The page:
If you are not familiar with the terminology, in a non-laminated display, the LCD panel is mounted under the glass panel, and in-between the two, you have the digitizer - the touch-sensitive layer. This means the LCD does not appear flush with the surface, and there is even an air gap under the front glass. The air gap causes some light refraction, and the image does not appear as clear and contrasty. On the other hand, laminated displays have all three layers tightly sandwiched as one whole with no air gap whatsoever.
A non-laminated setup has one potential benefit -you can replace a cracked screen without repairing the expensive display panel itself. However, it has a multitude of downsides, mostly regarding picture quality and glares and reflections.
In case you were wondering, no, there is no ingress protection on the iPad 10.2 (2021). You need to keep it away from the elements. Oh, and that oleophobic coating we mentioned earlier, it is not good at all. The display is a fingerprint magnet and tends to get greasy real quick.
Controls and connectivity
Familiarity is the name of the game when it comes to the iPad 10.2 (2021) and its control setup and layout. Everything is just where you expect it to be. You got to love Apple's signature, ever-so-clean wireframe diagrams for their devices, so let's just start there.
Like we said, nothing out of the ordinary or out of place. The volume rockers and power buttons are in a decently convenient location, and both feel great - nice and tactile, with an encouraging "click" to them. Literally no complaints there.
Besides the power button, the top side of the tablet also houses a trusty old 3.5mm audio jack, as well as one of two microphones. The other one is quite close, on the backside of the tablet. Since there is no native call functionality here, you don't get a bottom mic, just in case you were wondering.
Speaking of slightly odd control placements, the iPad 10.2 (2021) has stereo speakers, but both are on the bottom, which is far from ideal for actually achieving a stereo effect.
In the middle of those - a Lightning connector with a USB 2.0 controller behind it. OTG support is at least, thankfully, a thing and now doable via the native Files app, but does seemingly require the official Lightning to USB adapter, with most older, third-party lightning card readers and pen drives failing to work since iOS/iPadOS 14.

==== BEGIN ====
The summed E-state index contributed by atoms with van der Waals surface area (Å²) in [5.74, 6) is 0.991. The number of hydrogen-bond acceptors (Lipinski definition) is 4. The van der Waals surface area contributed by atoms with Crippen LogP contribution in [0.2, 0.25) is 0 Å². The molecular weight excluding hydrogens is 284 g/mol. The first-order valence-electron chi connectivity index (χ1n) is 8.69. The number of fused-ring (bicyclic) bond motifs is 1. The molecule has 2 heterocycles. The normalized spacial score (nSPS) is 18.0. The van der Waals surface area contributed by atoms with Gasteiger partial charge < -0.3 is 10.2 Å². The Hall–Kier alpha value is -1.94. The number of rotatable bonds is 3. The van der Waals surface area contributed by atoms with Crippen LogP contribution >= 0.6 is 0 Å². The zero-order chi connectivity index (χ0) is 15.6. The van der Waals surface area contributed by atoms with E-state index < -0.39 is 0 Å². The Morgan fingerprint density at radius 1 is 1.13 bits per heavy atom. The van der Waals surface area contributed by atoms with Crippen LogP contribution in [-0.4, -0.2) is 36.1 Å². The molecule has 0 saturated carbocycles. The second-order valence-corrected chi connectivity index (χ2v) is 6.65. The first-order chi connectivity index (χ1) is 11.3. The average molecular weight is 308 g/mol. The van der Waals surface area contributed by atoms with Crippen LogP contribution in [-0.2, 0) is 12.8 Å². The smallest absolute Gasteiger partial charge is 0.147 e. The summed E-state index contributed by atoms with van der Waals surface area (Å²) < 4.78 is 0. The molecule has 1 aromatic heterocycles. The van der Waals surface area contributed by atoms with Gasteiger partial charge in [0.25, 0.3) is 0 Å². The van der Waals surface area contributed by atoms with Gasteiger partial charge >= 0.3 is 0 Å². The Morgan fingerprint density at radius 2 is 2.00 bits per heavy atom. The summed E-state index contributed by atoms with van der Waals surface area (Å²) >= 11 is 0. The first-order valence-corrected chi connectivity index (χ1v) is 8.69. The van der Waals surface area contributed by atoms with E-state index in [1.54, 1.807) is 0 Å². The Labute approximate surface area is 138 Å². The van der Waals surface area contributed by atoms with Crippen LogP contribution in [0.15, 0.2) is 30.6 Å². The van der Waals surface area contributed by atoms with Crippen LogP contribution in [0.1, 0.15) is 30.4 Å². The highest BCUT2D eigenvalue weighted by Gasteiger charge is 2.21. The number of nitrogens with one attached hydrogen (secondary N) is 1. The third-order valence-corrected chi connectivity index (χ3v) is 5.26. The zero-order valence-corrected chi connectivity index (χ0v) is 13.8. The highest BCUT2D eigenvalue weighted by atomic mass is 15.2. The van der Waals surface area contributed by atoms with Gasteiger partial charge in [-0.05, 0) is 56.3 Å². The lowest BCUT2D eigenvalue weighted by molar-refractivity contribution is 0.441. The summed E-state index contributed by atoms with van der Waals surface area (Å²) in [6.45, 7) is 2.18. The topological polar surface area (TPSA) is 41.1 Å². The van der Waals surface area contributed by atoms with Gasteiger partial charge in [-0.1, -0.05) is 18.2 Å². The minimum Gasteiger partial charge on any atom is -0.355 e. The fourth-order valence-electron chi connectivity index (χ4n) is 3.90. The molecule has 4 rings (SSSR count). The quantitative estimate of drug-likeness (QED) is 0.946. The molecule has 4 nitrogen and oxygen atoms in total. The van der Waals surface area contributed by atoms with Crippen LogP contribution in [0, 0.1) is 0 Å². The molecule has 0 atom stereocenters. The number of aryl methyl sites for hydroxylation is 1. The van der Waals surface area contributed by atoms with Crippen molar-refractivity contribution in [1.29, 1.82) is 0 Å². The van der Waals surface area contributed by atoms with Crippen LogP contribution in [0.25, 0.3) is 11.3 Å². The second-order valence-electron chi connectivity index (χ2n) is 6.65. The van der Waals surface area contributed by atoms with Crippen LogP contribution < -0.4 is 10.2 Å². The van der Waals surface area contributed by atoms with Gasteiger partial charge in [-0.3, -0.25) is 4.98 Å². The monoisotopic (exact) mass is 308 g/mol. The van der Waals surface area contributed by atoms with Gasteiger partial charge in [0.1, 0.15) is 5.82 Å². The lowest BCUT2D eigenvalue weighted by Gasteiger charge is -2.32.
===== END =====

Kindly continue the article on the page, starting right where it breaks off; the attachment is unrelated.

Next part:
We wish Apple would sort this whole connector thing out already and properly move on to USB Type-C. As things currently stand, even the shiny new iPhone 13 lineup still has a Lightning connector with a USB 2.0 controller. All the while, the iPad Mini and Air have moved on to Type-C, with the latest iPad Pro even offering blazing-fast and industry-standardized Thunderbolt 4 and Display Port connections via Type-C.
As far as additional expansion and accessories go, the iPad 10.2 (2021), like its predecessor, has its Smart Connector on one side. It is meant to accommodate a keyboard accessory. In the case of the vanilla iPad, you only have one choice here - the Apple Smart Keyboard, which will set you back about $150. No magic Keyboard or Smart Keyboard Folio.
iPad 10.2 (2021) with the Apple Smart Keyboard
Last, but not least, despite its basic nature, the iPad 10.2 (2021) still supports the Apple Pencil. The original clunkier one, that is. The one that comes with wired charging or rather without wireless charging, magnetic attachment and its virtual "button". In terms of actual drawing performance, however, the two generations shouldn't be too distinct, so if you are an artist on a budget, it might be a viable option, at an MSRP of $99.
- 13 Jan 2023
The only thing embarrassing here is your pathetic comment. Haters will hate but you Apple haters really outdo yourselves each and every time. Keep letting Apple live rent free in your head.
- 30 Jun 2022
Got this iPad just recently. Upgraded from my iPad 8th Gen 32GB (very low storage for me, initially used it for school). I bought the iPad 9th Gen 64GB, and I love it! Enjoying my iPad now without worrying too much of the storage.
- 14 Jun 2022
Typing on this very iPad. Im very tech savvy but im kinda broke. I found this one and immediately got it! Huge upgrade coming from 2013 ipad mini.